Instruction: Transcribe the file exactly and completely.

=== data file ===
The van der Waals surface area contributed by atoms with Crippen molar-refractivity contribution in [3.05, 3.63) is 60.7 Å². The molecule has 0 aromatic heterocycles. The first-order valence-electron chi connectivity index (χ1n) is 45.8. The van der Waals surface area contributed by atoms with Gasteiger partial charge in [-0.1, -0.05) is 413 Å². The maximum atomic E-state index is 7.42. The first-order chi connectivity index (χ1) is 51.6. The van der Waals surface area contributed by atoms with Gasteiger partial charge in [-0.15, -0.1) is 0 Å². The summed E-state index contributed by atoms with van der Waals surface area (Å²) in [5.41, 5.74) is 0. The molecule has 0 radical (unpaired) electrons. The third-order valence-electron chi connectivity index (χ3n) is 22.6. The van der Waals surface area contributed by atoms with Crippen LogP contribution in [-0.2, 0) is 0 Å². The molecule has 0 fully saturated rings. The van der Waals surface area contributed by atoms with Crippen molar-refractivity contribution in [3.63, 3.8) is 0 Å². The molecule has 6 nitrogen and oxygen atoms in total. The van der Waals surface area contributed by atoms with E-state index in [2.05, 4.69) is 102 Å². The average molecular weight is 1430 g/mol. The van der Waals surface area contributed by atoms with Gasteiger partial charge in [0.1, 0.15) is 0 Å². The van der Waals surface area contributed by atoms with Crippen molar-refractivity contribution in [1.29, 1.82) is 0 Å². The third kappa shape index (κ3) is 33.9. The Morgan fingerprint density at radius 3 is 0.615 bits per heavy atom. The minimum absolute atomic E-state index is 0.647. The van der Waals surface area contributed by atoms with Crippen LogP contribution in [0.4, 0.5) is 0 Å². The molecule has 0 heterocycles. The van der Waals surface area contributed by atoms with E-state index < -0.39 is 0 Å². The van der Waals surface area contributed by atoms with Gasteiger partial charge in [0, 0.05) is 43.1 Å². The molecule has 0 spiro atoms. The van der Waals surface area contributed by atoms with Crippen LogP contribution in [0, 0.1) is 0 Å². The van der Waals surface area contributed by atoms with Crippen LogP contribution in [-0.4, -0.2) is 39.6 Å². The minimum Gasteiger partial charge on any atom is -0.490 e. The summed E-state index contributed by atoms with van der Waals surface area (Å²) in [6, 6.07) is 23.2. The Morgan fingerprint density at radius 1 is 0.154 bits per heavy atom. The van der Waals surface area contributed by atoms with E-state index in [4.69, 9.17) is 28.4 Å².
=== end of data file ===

The van der Waals surface area contributed by atoms with Crippen molar-refractivity contribution in [3.05, 3.63) is 60.7 Å². The molecule has 0 aromatic heterocycles. The first-order valence-electron chi connectivity index (χ1n) is 45.8. The van der Waals surface area contributed by atoms with Gasteiger partial charge in [-0.1, -0.05) is 413 Å². The maximum atomic E-state index is 7.42. The first-order chi connectivity index (χ1) is 51.6. The van der Waals surface area contributed by atoms with Gasteiger partial charge in [-0.15, -0.1) is 0 Å². The summed E-state index contributed by atoms with van der Waals surface area (Å²) in [5.41, 5.74) is 0. The molecule has 0 radical (unpaired) electrons. The third-order valence-electron chi connectivity index (χ3n) is 22.6. The van der Waals surface area contributed by atoms with Crippen LogP contribution in [-0.2, 0) is 0 Å². The molecule has 0 fully saturated rings. The van der Waals surface area contributed by atoms with Crippen molar-refractivity contribution in [3.63, 3.8) is 0 Å². The molecule has 6 nitrogen and oxygen atoms in total. The van der Waals surface area contributed by atoms with E-state index in [2.05, 4.69) is 102 Å². The average molecular weight is 1430 g/mol. The van der Waals surface area contributed by atoms with Gasteiger partial charge in [0.1, 0.15) is 0 Å². The van der Waals surface area contributed by atoms with Crippen molar-refractivity contribution in [1.29, 1.82) is 0 Å². The third kappa shape index (κ3) is 33.9. The Morgan fingerprint density at radius 3 is 0.615 bits per heavy atom. The minimum absolute atomic E-state index is 0.647. The van der Waals surface area contributed by atoms with Crippen LogP contribution in [0.4, 0.5) is 0 Å². The molecule has 0 heterocycles. The van der Waals surface area contributed by atoms with E-state index < -0.39 is 0 Å². The van der Waals surface area contributed by atoms with Gasteiger partial charge in [0, 0.05) is 43.1 Å². The molecule has 0 spiro atoms. The van der Waals surface area contributed by atoms with Crippen LogP contribution in [0, 0.1) is 0 Å². The van der Waals surface area contributed by atoms with Crippen LogP contribution in [-0.4, -0.2) is 39.6 Å². The minimum Gasteiger partial charge on any atom is -0.490 e. The summed E-state index contributed by atoms with van der Waals surface area (Å²) in [6, 6.07) is 23.2. The Morgan fingerprint density at radius 1 is 0.154 bits per heavy atom. The van der Waals surface area contributed by atoms with E-state index in [4.69, 9.17) is 28.4 Å².